Right now, Stout said most of the homicide cases the lab's firearms teams is working on are for incidents that occurred from 2018 to 2020.

But, Houston saw an increase in murders in 2022, with more than 400 homicides that year alone. Stout said many of those cases have not gone to trial, which means once the court systems backlog starts addressing those more recent homicides, it will create more work for his team and contribute to their backlog.

Ogg said before 2020, it took anywhere from a year to three and a half years for a serious felony to go to trial. Now, she said it takes anywhere from four to six years for murder cases to go to trial.

"This particular problem, self-inflicted at the city government level, is not just impacting the families of murder victims and rape victims, but because there are 900-plus (accused) murderers at large or on bail in our general population, it affects everybody," Ogg said. "We literally have a small town of accused murderers free within our population of law-abiding citizens. That ought to be a concern to everybody."

SEE ALSO: Law prioritizing murder cases in court worrisome for prosecutors, DA's Office says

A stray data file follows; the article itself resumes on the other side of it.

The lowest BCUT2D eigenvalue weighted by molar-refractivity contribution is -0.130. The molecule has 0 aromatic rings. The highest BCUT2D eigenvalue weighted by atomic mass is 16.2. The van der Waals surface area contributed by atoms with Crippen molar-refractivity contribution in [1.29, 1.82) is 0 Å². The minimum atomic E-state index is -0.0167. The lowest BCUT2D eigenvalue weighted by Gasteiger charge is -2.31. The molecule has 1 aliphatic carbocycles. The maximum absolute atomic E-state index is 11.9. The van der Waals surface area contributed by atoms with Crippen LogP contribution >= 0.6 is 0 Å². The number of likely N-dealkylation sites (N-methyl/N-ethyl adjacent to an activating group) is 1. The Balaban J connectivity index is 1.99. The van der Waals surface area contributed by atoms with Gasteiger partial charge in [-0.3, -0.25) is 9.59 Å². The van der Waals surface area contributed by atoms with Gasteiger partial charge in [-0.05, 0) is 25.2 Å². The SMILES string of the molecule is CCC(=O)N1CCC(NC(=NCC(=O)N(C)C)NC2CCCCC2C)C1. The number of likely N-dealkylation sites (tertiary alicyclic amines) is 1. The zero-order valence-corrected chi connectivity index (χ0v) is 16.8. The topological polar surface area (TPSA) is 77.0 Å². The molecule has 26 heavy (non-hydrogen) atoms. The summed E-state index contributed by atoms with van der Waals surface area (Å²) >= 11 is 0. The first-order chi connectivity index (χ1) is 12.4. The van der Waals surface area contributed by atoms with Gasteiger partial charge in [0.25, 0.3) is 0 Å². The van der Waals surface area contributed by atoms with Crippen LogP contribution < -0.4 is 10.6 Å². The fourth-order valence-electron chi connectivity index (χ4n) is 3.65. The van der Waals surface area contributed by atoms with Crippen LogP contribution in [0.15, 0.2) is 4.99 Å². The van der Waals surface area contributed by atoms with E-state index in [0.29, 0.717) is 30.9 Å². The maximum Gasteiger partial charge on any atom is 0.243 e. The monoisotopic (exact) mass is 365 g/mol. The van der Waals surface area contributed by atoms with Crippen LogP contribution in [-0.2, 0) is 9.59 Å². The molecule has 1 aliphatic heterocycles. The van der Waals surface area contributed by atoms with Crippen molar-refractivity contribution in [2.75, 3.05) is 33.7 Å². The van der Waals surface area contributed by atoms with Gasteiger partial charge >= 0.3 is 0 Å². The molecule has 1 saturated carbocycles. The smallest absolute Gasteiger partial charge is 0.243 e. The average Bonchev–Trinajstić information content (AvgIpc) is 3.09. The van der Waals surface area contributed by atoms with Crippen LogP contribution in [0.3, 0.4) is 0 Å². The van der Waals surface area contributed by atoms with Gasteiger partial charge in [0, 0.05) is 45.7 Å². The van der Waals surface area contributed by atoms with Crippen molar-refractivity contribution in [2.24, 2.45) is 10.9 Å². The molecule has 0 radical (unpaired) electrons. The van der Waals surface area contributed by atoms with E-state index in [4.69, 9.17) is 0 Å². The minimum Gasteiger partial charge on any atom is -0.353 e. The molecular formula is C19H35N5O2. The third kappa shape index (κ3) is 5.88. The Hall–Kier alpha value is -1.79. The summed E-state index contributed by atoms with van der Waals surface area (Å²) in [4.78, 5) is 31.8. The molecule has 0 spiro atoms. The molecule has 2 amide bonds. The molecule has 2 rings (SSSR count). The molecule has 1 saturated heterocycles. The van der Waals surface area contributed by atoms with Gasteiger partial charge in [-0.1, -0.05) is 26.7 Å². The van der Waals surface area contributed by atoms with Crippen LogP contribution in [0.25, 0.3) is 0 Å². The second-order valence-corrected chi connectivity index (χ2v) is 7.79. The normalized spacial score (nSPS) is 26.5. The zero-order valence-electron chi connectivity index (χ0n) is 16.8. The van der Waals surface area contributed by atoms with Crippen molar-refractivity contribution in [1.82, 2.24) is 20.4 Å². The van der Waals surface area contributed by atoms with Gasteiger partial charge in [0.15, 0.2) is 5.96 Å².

When it comes to firearms analysis for homicide cases, Stout said a single case could take 350 hours to complete, especially if more than one bullet was recovered from the victim's body.

Stout said he feels the pressure to make sure the lab's part of the criminal justice system moves swiftly. But, he said, that takes time, and he won't compromise the quality of his team's work.

"It's always hard to hear you're not meeting the expectations that we would like to do. My personal commitment, though, to forensics is way beyond just the job," Stout said. "This lab itself affects tens if not hundreds of thousands of people's lives every year and in a really fundamental way. The results we make put people in jail. The results we make get people out of jail. It has a huge impact on their lives."

While the center is optimistic its backlog is improving, James Miller, manager of the lab's seized drug section, said it's important for the public to understand the work that goes into each case.

"I don't think a lot of people understand that it's not just about taking out the pill and sampling it and getting your test results back within an hour like you might see on (TV)," he said.

One aspect Miller said prolongs the amount of time it takes to complete a case is the amount of testing they have to do. Since drug charges are based not only on what the illegal substance is but also on how much of that substance an individual has in their possession, drug analysts sometimes have to test dozens of pills for a single case.

Miller said that means sometimes a single case can take up to one month to process.

"One of my analysts today, she had done testing on what was supposed to be an oxycodone (pill). She ran her test. What does the result come back to? Not oxycodone, but fentanyl," Miller said. "Now she has to go back into that evidence and pull out about 40 other tablets and test each one of those individually, so it doesn't always end with that first test."